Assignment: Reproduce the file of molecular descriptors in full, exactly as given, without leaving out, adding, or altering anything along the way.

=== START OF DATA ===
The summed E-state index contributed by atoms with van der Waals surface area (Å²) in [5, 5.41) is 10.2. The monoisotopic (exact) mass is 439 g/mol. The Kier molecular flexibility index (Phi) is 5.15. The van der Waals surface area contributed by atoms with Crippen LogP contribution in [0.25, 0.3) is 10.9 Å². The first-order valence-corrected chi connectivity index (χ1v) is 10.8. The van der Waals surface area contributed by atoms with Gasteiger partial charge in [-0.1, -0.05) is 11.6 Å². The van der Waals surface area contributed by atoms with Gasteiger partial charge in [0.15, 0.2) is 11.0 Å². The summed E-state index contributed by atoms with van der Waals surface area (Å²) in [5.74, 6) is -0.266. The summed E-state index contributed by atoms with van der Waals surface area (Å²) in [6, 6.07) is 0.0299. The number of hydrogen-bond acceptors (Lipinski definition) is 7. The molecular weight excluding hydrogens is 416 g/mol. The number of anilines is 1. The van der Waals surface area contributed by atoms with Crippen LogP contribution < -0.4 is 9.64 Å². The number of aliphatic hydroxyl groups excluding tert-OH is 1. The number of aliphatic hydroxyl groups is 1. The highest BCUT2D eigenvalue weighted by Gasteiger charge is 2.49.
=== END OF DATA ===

The summed E-state index contributed by atoms with van der Waals surface area (Å²) in [5, 5.41) is 10.2. The monoisotopic (exact) mass is 439 g/mol. The Kier molecular flexibility index (Phi) is 5.15. The van der Waals surface area contributed by atoms with Crippen LogP contribution in [0.25, 0.3) is 10.9 Å². The first-order valence-corrected chi connectivity index (χ1v) is 10.8. The van der Waals surface area contributed by atoms with Gasteiger partial charge in [-0.1, -0.05) is 11.6 Å². The van der Waals surface area contributed by atoms with Gasteiger partial charge in [0.15, 0.2) is 11.0 Å². The summed E-state index contributed by atoms with van der Waals surface area (Å²) in [5.74, 6) is -0.266. The summed E-state index contributed by atoms with van der Waals surface area (Å²) in [6, 6.07) is 0.0299. The number of hydrogen-bond acceptors (Lipinski definition) is 7. The molecular weight excluding hydrogens is 416 g/mol. The number of anilines is 1. The van der Waals surface area contributed by atoms with Crippen LogP contribution < -0.4 is 9.64 Å². The number of aliphatic hydroxyl groups excluding tert-OH is 1. The number of aliphatic hydroxyl groups is 1. The highest BCUT2D eigenvalue weighted by Gasteiger charge is 2.49.